It does not have a ‘Hi-Fi’ sound character.
Basically this headphones is mostly about upper bass and lower mids.
It can still function well as a monitor for which it is quite well suited. Piano music is also something this headphone works well with. Voices and acoustic guitar also sounds decent. Just a bit ‘laid back’ and ‘distant’ but with decent dynamics.
Older recordings of the Rolling stones sound quite decent and dynamic on this headphone.
Sound quality wise it is no match for the even the cheapest Sennheiser headphones like the HD201 etc.


Below the frequency response of the SE-305 (Left, Right)FR SE-305

Channel matching is excellent. It seems like it wasn’t a big problem to produce drivers with closely matching properties that many years ago already.
Bass extension is decent but not on the same level as the upper bass.  At 30Hz it is reproduced at about half the level  (-10dB) opposite the upper bass/lower mids.
From 600Hz to 1.2kHz it drops -10dB again and then stays at that level till about 12kHz.
From 4kHz the to 13kHz the treble response is a bit jagged. This is responsible for the treble lacking ‘fidelity’ and ‘finesse’. The upside is that there is also no sibilance and one can play these headphones a bit louder without becoming shrill and harsh.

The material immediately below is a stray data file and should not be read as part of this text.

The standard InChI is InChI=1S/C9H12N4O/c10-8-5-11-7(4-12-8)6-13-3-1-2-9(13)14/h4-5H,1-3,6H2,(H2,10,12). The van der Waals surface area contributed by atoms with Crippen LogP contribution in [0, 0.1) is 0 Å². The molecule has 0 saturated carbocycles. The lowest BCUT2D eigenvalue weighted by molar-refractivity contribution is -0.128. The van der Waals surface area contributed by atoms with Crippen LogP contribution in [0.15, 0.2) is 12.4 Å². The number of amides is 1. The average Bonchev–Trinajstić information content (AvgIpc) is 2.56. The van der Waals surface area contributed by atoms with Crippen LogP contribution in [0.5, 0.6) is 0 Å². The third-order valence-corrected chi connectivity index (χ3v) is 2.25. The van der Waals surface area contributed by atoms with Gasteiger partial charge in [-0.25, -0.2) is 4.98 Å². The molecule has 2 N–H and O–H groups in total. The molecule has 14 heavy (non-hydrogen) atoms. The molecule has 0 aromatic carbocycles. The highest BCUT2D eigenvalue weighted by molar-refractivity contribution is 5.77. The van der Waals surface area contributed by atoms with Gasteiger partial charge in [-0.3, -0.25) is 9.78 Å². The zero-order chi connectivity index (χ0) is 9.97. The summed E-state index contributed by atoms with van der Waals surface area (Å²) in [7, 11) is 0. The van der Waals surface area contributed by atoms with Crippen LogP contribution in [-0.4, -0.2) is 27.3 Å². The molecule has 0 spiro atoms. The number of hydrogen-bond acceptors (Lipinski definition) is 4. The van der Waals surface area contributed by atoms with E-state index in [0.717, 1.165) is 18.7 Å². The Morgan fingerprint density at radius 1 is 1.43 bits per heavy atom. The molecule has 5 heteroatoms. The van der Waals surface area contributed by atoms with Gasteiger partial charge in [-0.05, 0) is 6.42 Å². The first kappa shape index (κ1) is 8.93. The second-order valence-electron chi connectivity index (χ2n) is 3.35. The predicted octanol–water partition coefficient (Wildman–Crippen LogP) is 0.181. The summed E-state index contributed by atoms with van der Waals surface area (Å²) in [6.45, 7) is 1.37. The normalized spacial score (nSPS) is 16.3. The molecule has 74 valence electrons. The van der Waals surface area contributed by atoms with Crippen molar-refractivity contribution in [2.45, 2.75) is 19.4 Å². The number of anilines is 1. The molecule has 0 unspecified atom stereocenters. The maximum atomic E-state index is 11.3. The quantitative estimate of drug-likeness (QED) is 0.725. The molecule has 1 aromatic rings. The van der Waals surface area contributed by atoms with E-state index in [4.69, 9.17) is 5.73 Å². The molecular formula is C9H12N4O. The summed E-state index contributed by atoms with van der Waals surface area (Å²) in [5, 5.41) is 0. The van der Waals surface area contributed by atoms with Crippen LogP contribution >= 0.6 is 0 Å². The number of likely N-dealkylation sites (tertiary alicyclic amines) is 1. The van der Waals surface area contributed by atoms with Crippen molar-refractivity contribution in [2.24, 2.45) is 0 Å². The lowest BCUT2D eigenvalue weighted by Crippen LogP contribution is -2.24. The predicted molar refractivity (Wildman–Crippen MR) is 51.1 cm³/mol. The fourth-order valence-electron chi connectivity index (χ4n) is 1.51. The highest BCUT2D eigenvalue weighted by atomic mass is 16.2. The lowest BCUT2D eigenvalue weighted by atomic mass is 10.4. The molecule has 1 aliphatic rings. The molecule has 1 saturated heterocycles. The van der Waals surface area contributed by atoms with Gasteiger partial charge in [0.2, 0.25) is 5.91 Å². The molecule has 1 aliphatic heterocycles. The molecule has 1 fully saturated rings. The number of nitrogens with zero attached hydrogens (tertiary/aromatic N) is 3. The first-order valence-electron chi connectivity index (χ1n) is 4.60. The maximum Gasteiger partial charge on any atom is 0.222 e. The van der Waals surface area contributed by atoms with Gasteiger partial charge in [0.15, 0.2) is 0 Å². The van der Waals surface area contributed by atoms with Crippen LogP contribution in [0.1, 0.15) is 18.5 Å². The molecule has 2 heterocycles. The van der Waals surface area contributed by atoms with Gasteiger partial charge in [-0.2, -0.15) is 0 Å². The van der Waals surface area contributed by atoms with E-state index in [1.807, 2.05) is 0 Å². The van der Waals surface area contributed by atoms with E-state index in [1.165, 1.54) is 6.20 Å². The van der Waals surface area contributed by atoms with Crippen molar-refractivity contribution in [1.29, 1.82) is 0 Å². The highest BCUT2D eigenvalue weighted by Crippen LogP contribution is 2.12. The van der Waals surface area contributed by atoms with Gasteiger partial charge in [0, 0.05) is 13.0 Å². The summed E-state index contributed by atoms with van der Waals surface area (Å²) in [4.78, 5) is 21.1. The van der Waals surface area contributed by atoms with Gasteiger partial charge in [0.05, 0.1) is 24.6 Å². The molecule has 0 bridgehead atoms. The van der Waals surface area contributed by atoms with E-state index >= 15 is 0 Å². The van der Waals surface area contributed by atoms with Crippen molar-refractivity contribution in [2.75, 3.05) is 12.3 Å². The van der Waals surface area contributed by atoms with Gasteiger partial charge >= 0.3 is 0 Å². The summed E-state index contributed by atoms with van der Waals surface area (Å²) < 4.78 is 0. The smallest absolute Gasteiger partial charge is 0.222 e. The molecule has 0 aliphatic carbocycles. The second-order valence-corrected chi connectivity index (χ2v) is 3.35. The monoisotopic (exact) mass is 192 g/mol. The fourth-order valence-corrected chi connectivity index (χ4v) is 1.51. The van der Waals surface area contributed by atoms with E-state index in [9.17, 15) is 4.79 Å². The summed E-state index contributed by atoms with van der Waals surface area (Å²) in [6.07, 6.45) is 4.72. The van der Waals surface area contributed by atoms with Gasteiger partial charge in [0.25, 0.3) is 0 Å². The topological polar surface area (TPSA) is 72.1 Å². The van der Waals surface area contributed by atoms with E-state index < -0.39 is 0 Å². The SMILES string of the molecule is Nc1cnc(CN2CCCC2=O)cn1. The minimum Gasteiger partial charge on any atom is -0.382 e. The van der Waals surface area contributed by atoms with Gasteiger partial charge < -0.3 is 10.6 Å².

Getting a good seal is important for closed headphones. This headphone is no exception.
Due to the pads being shallow and not very supple getting a seal may be a challenge for some people.
Below the Right channel is shown. Perfect seal, wearing glasses with ‘thick’ arms, bottom part of the pad slightly lifted so loss of seal.seal
As can be seen a good seal is important for the amount of bass. Wearing thin armed (reading) glasses does not affect the tonal balance that much. When using thicker armed glasses the bass becomes audibly less. The sound becomes ‘thinner’ and gets a ‘cuppy’ character.
When a substantial loss of seal is reached the sound looses all ‘body’ and is very ‘cuppy/hollow’ sounding.

output resistance / damping-factor

As this is a dynamic headphone the frequency response might be amplifier output resistance dependent when certain higher output resistance amplifiers are used.